Sales Ethics. Oxymoron or Not?

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Date Submitted: 08/24/2011 01:44 AM

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‘It has been said that sales ethics is an oxymoron’. For this essay, an oxymoron would be defined as the bringing together of two apparently contradictory concepts such as ‘a deafening silence’ or ‘a cheerful pessimist’. To say that sales ethics is an oxymoron suggest that there are not, or cannot be, ethics in sales: that sales is in some way unethical (i.e. that making sales or business is inherently bad), or that it is, at best, amoral (i.e. outside of the normal moral considerations) (Crane and Matten 2010, 4). In order to fully understand the statement in question, we must also define the term ‘sales ethics’. Sales or business ethics is the application of ethical values to business behaviour or sales function (Clive 2011). The subject of business or sales ethics has been around since the very first trade transaction. For example, the Code of Hammurabi, created nearly 4,000 years ago, records that Mesopotamian rulers attempted to create honest prices. In the fourth century BCE, Aristotle discussed the vices and virtues of tradesmen and merchants. The Old Testament and the Jewish Talmud discuss the proper way to conduct business and even includes topics such as fraud, theft, misleading advertisements, environmental issues and just prices. Throughout the history of commerce to today, the issues of business ethics is a continuous source of debate as it moves through stages of development undertaken by politicians, leaders and entrepreneurs to protect the welfare of the business as well as the people through policies and rules (Brief Guide to Business Ethics 2011, 2).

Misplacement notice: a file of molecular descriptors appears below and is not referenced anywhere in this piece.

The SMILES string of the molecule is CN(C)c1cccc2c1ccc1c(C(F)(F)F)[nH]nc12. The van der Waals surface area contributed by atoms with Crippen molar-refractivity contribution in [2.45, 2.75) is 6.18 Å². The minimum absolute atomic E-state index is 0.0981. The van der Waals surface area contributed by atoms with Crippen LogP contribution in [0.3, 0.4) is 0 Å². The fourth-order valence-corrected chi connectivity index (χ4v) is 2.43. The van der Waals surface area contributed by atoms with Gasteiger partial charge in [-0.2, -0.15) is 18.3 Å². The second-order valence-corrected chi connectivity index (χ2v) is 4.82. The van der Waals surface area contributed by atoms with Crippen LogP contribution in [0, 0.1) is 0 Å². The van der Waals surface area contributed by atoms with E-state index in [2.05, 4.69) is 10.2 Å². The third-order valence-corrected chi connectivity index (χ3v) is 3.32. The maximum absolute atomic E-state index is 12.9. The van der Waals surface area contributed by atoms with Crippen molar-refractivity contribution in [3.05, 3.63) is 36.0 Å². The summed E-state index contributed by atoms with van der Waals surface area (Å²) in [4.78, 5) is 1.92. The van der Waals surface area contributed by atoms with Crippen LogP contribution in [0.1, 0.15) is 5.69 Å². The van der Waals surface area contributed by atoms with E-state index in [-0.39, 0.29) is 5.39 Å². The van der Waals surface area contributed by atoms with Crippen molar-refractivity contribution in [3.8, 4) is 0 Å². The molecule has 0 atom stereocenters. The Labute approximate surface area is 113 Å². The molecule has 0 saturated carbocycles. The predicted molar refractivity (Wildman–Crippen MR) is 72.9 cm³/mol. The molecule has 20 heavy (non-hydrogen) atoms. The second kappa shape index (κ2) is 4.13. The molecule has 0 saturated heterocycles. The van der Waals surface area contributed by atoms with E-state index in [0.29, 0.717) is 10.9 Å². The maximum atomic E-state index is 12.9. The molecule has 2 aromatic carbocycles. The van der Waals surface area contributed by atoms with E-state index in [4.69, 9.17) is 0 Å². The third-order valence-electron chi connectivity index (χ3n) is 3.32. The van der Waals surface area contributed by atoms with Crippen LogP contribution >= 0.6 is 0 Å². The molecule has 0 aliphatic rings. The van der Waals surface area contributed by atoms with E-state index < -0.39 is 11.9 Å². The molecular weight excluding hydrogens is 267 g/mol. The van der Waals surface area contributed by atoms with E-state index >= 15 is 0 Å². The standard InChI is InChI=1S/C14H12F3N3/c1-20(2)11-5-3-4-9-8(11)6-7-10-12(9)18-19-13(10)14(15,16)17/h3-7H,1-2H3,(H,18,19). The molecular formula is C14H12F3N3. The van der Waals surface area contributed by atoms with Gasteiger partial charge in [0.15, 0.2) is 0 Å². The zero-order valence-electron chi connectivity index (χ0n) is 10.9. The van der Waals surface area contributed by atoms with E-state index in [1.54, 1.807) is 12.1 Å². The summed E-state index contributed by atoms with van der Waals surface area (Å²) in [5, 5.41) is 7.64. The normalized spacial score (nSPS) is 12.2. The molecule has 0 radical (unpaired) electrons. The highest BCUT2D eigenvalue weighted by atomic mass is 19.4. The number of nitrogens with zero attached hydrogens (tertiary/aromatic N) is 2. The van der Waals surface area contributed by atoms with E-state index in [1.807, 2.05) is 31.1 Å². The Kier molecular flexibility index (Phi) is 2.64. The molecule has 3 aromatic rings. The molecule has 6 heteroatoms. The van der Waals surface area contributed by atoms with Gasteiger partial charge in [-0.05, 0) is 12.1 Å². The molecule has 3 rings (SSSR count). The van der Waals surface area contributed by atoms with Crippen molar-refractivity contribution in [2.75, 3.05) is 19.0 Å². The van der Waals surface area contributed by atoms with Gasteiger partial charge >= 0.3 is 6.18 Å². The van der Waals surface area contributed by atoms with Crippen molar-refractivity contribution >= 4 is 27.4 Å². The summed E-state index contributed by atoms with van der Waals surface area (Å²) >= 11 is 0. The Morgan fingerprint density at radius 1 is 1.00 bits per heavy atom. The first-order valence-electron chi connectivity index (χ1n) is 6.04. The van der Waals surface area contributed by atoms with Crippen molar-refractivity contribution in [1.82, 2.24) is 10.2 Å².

However, if we were to separate the term ‘sales ethics’ into two independent words; ‘sales’ and ‘ethics’, they almost seem mutually exclusive. Sales is defined as the activities associated with selling a product or service to achieve maximum profit (Cambridge Dictionary Online 2011) while...